Ask The Pharmacist: 7 remedies for stings, bug bites
You know when you have one of those awkward moments that you think could go viral, if only someone had a camera on you? Well, recently, my friend was outside when a bug swooped from above and descended down her V-neck shirt. Faster than you can say “bugger” she was stung or bit on not one … but both of her breasts. It then dropped out the bottom of her shirt and flew away.
What followed was a lawn dance the likes of which her neighbors have never seen. The chaos that ensued could’ve gone viral if someone had a phone handy.
So I said to her, “did you apply meat tenderizer? Ammonia?” She said no, but was grateful that she had taken some Benadryl at 3 a.m. that morning to help with insomnia. She suspects (and I agree) that the inflammation and pain could have been much worse. We joked about her story and dubbed it “One Bee, Two Boobs.”
what do you do if you are stung or bitten by a nasty little critter? There are a host of remedies for insect attacks and other summer “owwies” that you can find at your local pharmacy, or in your kitchen.
Put quick-cooking or rolled oats into a food processor or coffee grinder to make a fine powder. Mix that with a small amount of water to make a paste. Apply this paste to your sting. You can also take a bath with oatmeal for all-over itch relief.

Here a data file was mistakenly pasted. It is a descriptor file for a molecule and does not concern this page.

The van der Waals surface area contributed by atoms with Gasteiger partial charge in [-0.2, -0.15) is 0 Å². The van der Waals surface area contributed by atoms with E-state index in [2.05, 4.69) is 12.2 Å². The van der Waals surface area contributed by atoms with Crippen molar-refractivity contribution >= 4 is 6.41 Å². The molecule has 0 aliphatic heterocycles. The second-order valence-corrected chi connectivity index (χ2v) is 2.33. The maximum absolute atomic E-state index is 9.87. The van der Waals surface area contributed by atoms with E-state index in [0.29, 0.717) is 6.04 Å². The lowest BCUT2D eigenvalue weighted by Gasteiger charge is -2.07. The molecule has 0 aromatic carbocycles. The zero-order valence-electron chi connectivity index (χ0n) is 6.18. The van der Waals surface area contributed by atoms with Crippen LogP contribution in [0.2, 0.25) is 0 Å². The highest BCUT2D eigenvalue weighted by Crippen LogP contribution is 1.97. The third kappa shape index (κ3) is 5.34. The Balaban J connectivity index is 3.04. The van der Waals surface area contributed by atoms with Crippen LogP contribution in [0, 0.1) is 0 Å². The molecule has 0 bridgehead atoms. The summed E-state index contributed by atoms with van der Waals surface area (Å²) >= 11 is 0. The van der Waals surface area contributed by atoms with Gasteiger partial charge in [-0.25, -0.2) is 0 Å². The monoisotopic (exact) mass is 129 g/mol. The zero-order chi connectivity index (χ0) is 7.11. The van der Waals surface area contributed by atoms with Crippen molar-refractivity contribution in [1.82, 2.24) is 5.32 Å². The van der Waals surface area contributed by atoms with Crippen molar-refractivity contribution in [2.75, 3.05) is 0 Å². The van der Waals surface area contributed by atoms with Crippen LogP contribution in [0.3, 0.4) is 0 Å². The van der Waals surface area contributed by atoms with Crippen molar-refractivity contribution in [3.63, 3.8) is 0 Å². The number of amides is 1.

Put a cold tea bag on the bite site for five minutes. The naturally-occurring “tannins” in tea are what make it bitter, but these tannins also draw the poison out and ease discomfort. English Breakfast Tea is high in tannins.
Use white or apple cider vinegar. Mix it 50/50 with water and use a cotton ball to dab the mixture to your sore for instant itch relief.
This contains papain which breaks up poisons from insect venom. Sprinkle about 1/2 teaspoon into a little cup and add some water, perhaps a teaspoon or two just to make a paste and dab directly onto the bite.
The sooner after you get stung, the better!
Insect venom is usually acidic and ammonia is alkaline so this neutralizes the poison, and is best applied as soon as possible to the bee or wasp sting. Some people recommend to dab it on straight, others suggest to dilute 50/50 with water.
It’s super effective at reducing inflammation and numbing the area. Just wrap a cube in a paper towel and apply for five or 10 minutes. Ice feels nice on bites!
The menthol in toothpaste makes for a nice cooling sensation while reducing swelling. Just apply a thin layer and let it dry.
If you’d like to read a longer version of this article with more natural and inexpensive home remedies, sign up for my newsletter at suzycohen.com and I’ll email it to you.
Suzy Cohen is a registered pharmacist. The information presented here is not intended to treat, cure or diagnose any condition. Visit SuzyCohen.com.